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Motor Unit operation

Discussion in 'Sensors and Actuators' started by j0npae, May 27, 2012.

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  1. j0npae

    j0npae

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    May 22, 2012
    So I want to know if at all possible, how to limit the amount of voltage that a motor unit receives from a standard wall outlet. Specifically a motor that requires 14 watts. Also, whether or not limiting the voltage would slow down the RPM of 3600 to let's say 1800.

    This motor is going to be used in a filter for an aquarium.

    Thanks in advance to whoever responds!
     
  2. duke37

    duke37

    5,364
    769
    Jan 9, 2011
    I do not know the standard which you have but assume that if the motor runs at 3600 RPM that you are in Japan or America and have a 60 Hz supply.

    Shaded pole motor which are very inefficient and often used to drive fans (where the torque drops when speed drops) can be controlled with a simple lamp dimmer.

    If you have an induction motor, the losses rise if the voltage is dropped, possibly burning out the motor.

    The best way of reducing the speed is to use a varying voltage and frequency source (expensive) such as is used to control the speed of modern lathes.

    Could you just gear the pump down by a factor of two?
     
  3. CocaCola

    CocaCola

    3,635
    5
    Apr 7, 2012
    You reduce the voltage, using one of several methods... Generally a wallwart or transformer...

    Certainly possible...

    Maybe...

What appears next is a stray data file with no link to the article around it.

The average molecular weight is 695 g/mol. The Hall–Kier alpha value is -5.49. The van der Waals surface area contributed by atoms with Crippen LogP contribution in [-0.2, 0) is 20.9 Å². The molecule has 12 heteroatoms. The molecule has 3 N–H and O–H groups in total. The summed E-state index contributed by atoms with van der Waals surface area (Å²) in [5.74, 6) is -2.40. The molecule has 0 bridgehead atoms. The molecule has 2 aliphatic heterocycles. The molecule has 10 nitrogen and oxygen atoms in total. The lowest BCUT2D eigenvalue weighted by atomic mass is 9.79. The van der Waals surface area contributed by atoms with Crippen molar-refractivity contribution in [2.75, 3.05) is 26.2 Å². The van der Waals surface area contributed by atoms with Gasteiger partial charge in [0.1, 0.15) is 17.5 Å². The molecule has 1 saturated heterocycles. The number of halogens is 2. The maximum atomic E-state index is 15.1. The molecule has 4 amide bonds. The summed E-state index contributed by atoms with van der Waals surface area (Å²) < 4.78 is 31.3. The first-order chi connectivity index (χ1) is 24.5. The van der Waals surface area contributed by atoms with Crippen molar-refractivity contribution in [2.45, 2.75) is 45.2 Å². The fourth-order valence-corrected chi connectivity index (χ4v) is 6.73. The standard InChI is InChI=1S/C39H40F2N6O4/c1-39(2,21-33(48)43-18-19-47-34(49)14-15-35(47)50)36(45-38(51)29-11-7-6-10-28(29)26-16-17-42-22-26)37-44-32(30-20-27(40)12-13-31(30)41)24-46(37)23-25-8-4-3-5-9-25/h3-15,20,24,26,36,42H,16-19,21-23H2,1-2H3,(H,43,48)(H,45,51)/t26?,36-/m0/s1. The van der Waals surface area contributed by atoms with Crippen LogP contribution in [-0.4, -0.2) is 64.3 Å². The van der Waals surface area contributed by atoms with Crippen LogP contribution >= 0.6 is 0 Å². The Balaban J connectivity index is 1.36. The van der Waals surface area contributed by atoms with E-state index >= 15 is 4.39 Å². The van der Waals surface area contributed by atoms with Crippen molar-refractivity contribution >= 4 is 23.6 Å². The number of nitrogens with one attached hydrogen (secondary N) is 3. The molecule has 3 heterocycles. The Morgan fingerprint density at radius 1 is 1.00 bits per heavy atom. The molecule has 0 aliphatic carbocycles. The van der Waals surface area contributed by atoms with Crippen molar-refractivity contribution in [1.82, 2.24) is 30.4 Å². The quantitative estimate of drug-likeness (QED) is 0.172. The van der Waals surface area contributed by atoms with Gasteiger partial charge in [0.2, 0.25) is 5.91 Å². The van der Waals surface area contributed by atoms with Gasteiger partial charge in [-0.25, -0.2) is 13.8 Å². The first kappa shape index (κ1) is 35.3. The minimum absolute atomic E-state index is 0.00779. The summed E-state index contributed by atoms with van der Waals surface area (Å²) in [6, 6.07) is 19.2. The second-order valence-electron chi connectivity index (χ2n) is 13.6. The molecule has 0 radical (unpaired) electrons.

Is this motor rated for lines voltage and running off it directly? If so and all you want to do is adjust the speed just get a cheap light dimmer they can handle in excess of several hundred Watts... This assumes a brushed AC motor, a little harder with an inductive motor...

    My advice is to get a different motor that is better suited to the job...

    ** Edit post crossed paths with Duke37...
     
  4. j0npae

    j0npae

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    0
    May 22, 2012
    Okay so the company that created the motor finally responded. They told me that it is a Synchronous brushless motor. And it seems a synchronous motor is the opposite of an induction motor. So, I am guessing I cannot use a light dimmer because it is an AC motor?
     
  5. BobK

    BobK

    7,682
    1,686
    Jan 5, 2010
    A synchronous motor runs at the frequency of the AC power (or a divisor of it), hence the 3600 RPM whish is equivalent to 60Hz. You cannot slow this down except by changing the input frequency, so that is a no-go.

    Bob
     
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